ANC worries over elections as SA enters recession

Enoch Godongwana. (Photo: News24)
Enoch Godongwana. (Photo: News24)

The chairperson of the ANC's subcommittee on economic transformation Enoch Godongwana has admitted that the ruling party is worried about going into the 2019 national elections while the country's reeling from an economic recession.

He made the comments to journalists at an impromptu media briefing at the ANC's Luthuli House headquarters in Johannesburg on Wednesday.

South Africa officially entered a technical recession after Statistics South Africa announced on Tuesday that the country's real gross domestic product had decreased by 0.7% in the second quarter of the year.

"No party would be happy going into an election in a recessionary mode, not at all," said Godongwana.

"There is a body of evidence globally that suggests there is a correlation between electoral success and economic performance so in that environment there is no party that would not take that into account," he said.

Godongwana said the party was calling for a shared vision and collective action in creating jobs and growing the country's ailing economy.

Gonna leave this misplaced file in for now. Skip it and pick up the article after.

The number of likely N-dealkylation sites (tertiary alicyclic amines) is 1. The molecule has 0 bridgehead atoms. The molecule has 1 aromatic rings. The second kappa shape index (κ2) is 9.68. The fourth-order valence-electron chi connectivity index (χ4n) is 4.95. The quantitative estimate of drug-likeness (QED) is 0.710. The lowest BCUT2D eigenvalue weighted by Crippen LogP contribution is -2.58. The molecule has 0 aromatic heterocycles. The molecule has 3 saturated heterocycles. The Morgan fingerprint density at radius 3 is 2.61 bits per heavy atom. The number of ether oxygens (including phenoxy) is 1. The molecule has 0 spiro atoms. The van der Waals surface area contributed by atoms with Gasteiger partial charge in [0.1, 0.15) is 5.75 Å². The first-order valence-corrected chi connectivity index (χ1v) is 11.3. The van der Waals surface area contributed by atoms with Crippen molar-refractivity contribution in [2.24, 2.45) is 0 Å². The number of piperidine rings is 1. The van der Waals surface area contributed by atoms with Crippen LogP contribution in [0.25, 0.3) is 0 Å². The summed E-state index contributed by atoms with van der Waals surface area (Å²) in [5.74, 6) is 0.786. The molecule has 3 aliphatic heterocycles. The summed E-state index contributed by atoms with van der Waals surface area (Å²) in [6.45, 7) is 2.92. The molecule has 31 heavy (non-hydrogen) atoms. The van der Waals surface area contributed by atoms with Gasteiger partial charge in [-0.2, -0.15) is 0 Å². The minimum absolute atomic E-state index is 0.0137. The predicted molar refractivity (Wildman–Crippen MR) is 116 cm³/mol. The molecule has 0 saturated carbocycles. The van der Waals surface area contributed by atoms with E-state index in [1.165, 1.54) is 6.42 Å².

Bid to ensure accountability of deployees

He also reiterated the outcomes of the party's July lekgotla for its government to take "immediate, concrete and bold steps to lift the rate of growth and its inclusivity by activating micro-economic policy tools, institutional efficiencies and specific sector interventions" to mitigate effects of a contracting economy.

However, Godongwana admitted that although there were interventions the party believed could avert a complete recession, it remained worried about the rate of implementation.

"This kind of worry about implementation is a major issue, we ourselves are debating that implementation is a key constraint because there is no lack of policy," Godongwana told journalists.

He said the economic transformation committee had recently established an accountability framework in a bid to make sure those deployed to government account to the party.

"It's the only way we can solve this problem and make sure that decisions we make in meetings are implemented," said Godongwana.

"For instance: If you take the land issue, if we implemented the 1992 resolution, the ready to govern… on the land question, we would not be debating it today," he said.

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